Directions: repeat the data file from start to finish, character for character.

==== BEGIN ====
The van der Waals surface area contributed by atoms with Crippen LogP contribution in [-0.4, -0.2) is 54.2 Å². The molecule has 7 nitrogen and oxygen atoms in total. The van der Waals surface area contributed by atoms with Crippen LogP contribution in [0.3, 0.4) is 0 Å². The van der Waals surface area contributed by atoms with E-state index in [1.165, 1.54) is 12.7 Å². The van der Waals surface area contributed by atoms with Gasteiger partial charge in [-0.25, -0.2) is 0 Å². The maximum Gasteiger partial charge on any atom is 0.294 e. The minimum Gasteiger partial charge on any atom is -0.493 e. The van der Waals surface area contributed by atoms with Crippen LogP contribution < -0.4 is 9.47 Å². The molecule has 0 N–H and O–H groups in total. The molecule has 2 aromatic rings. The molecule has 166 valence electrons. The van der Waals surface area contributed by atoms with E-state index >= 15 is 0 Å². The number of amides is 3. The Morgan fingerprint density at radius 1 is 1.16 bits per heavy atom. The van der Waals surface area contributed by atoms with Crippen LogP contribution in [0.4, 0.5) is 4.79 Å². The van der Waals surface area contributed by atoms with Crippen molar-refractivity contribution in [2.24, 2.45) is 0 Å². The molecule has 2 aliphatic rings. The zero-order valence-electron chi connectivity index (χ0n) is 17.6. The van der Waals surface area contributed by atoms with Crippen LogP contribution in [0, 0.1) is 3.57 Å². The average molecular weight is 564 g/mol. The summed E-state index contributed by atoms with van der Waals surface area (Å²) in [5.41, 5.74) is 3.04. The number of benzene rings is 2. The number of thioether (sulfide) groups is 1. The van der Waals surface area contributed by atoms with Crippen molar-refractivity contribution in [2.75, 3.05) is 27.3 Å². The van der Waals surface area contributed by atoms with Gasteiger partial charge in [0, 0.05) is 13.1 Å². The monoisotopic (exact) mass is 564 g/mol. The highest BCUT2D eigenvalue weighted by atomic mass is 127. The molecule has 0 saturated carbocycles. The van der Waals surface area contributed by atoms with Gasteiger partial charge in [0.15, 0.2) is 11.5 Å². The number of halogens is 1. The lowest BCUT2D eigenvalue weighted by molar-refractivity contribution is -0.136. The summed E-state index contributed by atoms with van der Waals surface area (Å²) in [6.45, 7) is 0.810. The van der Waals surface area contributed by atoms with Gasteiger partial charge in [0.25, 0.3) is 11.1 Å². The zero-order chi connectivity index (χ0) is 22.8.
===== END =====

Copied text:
The van der Waals surface area contributed by atoms with Crippen LogP contribution in [-0.4, -0.2) is 54.2 Å². The molecule has 7 nitrogen and oxygen atoms in total. The van der Waals surface area contributed by atoms with Crippen LogP contribution in [0.3, 0.4) is 0 Å². The van der Waals surface area contributed by atoms with E-state index in [1.165, 1.54) is 12.7 Å². The van der Waals surface area contributed by atoms with Gasteiger partial charge in [-0.25, -0.2) is 0 Å². The maximum Gasteiger partial charge on any atom is 0.294 e. The minimum Gasteiger partial charge on any atom is -0.493 e. The van der Waals surface area contributed by atoms with Crippen LogP contribution < -0.4 is 9.47 Å². The molecule has 0 N–H and O–H groups in total. The molecule has 2 aromatic rings. The molecule has 166 valence electrons. The van der Waals surface area contributed by atoms with E-state index >= 15 is 0 Å². The number of amides is 3. The Morgan fingerprint density at radius 1 is 1.16 bits per heavy atom. The van der Waals surface area contributed by atoms with Crippen LogP contribution in [0.4, 0.5) is 4.79 Å². The van der Waals surface area contributed by atoms with Crippen molar-refractivity contribution in [2.24, 2.45) is 0 Å². The molecule has 2 aliphatic rings. The zero-order valence-electron chi connectivity index (χ0n) is 17.6. The van der Waals surface area contributed by atoms with Crippen LogP contribution in [0, 0.1) is 3.57 Å². The average molecular weight is 564 g/mol. The summed E-state index contributed by atoms with van der Waals surface area (Å²) in [5.41, 5.74) is 3.04. The number of benzene rings is 2. The number of thioether (sulfide) groups is 1. The van der Waals surface area contributed by atoms with Crippen molar-refractivity contribution in [2.75, 3.05) is 27.3 Å². The van der Waals surface area contributed by atoms with Gasteiger partial charge in [0, 0.05) is 13.1 Å². The monoisotopic (exact) mass is 564 g/mol. The highest BCUT2D eigenvalue weighted by atomic mass is 127. The molecule has 0 saturated carbocycles. The van der Waals surface area contributed by atoms with Gasteiger partial charge in [0.15, 0.2) is 11.5 Å². The number of halogens is 1. The lowest BCUT2D eigenvalue weighted by molar-refractivity contribution is -0.136. The summed E-state index contributed by atoms with van der Waals surface area (Å²) in [6.45, 7) is 0.810. The van der Waals surface area contributed by atoms with Gasteiger partial charge in [0.25, 0.3) is 11.1 Å². The zero-order chi connectivity index (χ0) is 22.8.